More than 750 million people are at risk of infection with foodborne liver flukes. Opisthorchis viverrini is considered among the most important of these parasites, due to its strong association with cholangiocarcinoma (CCA). O. viverrini infection results in a chronic inflammatory challenge to the host, which can lead to advanced, pathogen-specific disease sequelae including obstructive jaundice, hepatomegaly, cholecystitis, as well as CCA. However, before disease sequelae are apparent, important inflammatory changes to the liver can be detected early during O. viverrini infection. In a case-control study involving 328 men and women with O. viverrini infection, we determined the presence of advanced periductal fibrosis in asymptomatic, O. viverrini-infected individuals and then measured cytokine responses to O. viverrini excretory/secretory products (ES). In the 200 participants with advanced periductal fibrosis (cases), levels of interleukin-6 (IL-6) to O. viverrini ES were 8 times higher than levels of the 128 O. viverrini-infected individuals without advanced periductal fibrosis (controls). Moreover, elevated IL-6 to parasite ES was associated with increased risk of advanced periductal fibrosis by 63% in a model adjusted for sex and age. The risk of advanced periductal fibrosis was also found to increase with higher levels of IL-6: individuals in the third quartile of IL-6-ES production had a 127% higher risk of developing advanced periductal fibrosis than individuals in the first quartile of IL-6 production. O. viverrini-infected individuals with advanced periductal fibrosis showed other hepatobiliary abnormalities, including reduced gallbladder contractility and the presence of gallbladder sludge.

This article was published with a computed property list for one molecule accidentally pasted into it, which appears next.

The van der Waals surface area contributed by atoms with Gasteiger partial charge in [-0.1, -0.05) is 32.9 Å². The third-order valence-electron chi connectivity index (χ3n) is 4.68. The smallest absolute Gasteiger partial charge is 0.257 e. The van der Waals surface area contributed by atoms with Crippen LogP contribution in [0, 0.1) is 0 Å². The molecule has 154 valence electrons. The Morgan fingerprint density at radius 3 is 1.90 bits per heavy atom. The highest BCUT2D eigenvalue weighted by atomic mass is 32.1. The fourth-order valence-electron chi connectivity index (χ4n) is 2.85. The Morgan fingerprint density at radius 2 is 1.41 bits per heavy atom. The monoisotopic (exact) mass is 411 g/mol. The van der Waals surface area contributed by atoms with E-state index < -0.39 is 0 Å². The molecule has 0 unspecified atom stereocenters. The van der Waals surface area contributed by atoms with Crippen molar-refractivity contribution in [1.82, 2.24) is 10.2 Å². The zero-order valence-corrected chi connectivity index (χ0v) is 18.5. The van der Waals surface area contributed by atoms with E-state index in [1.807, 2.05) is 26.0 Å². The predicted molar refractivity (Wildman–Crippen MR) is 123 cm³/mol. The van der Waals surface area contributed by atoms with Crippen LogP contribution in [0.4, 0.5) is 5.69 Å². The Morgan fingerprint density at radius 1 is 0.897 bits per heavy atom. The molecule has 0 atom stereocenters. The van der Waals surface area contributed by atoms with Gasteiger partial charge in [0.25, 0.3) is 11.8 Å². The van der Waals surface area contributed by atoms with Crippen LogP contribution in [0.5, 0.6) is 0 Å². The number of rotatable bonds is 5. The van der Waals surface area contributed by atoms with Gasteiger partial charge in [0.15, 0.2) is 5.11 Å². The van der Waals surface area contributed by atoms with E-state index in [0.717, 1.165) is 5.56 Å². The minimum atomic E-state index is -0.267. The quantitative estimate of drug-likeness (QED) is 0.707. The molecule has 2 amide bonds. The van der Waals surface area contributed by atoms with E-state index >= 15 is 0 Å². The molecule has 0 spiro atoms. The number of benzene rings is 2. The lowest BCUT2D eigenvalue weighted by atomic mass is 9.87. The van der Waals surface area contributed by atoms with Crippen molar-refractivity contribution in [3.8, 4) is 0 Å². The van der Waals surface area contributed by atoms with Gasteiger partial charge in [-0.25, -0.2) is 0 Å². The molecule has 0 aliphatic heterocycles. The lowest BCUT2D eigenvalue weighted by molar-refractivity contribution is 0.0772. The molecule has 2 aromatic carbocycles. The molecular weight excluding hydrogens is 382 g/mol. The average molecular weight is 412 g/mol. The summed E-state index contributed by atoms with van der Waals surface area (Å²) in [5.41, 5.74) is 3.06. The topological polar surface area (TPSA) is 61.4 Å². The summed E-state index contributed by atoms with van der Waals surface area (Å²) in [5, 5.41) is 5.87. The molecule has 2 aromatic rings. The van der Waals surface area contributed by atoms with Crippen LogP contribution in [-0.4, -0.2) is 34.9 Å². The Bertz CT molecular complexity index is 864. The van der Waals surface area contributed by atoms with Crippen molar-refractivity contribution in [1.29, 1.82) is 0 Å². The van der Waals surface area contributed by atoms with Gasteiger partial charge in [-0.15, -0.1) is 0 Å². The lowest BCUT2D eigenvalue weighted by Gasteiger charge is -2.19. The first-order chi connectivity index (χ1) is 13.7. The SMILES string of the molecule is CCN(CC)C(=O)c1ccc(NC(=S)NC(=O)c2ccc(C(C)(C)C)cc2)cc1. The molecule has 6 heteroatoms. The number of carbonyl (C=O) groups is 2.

Conclusion: These data strongly implicate a role for parasite-specific IL-6 in the pathogenesis of advanced periductal fibrosis in opisthorchiasis, with possible links to other hepatobiliary abnormalities, including CCA.